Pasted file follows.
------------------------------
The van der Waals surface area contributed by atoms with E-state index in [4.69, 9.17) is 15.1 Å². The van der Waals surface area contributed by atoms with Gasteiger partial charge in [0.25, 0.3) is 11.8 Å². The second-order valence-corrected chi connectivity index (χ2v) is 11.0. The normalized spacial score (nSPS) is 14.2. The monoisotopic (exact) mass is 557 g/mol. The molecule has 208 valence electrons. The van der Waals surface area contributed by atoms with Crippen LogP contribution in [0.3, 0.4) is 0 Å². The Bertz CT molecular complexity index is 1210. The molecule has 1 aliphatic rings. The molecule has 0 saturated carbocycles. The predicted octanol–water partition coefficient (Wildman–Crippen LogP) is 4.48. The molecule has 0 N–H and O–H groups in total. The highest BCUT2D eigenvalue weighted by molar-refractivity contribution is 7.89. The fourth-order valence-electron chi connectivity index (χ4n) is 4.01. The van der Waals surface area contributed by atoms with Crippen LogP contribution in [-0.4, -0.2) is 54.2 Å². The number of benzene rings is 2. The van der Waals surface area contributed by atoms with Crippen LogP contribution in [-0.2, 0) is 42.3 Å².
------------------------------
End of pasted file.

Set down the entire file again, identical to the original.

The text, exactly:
The van der Waals surface area contributed by atoms with E-state index in [4.69, 9.17) is 15.1 Å². The van der Waals surface area contributed by atoms with Gasteiger partial charge in [0.25, 0.3) is 11.8 Å². The second-order valence-corrected chi connectivity index (χ2v) is 11.0. The normalized spacial score (nSPS) is 14.2. The monoisotopic (exact) mass is 557 g/mol. The molecule has 208 valence electrons. The van der Waals surface area contributed by atoms with Crippen LogP contribution in [0.3, 0.4) is 0 Å². The Bertz CT molecular complexity index is 1210. The molecule has 1 aliphatic rings. The molecule has 0 saturated carbocycles. The predicted octanol–water partition coefficient (Wildman–Crippen LogP) is 4.48. The molecule has 0 N–H and O–H groups in total. The highest BCUT2D eigenvalue weighted by molar-refractivity contribution is 7.89. The fourth-order valence-electron chi connectivity index (χ4n) is 4.01. The van der Waals surface area contributed by atoms with Crippen LogP contribution in [-0.4, -0.2) is 54.2 Å². The number of benzene rings is 2. The van der Waals surface area contributed by atoms with Crippen LogP contribution in [-0.2, 0) is 42.3 Å².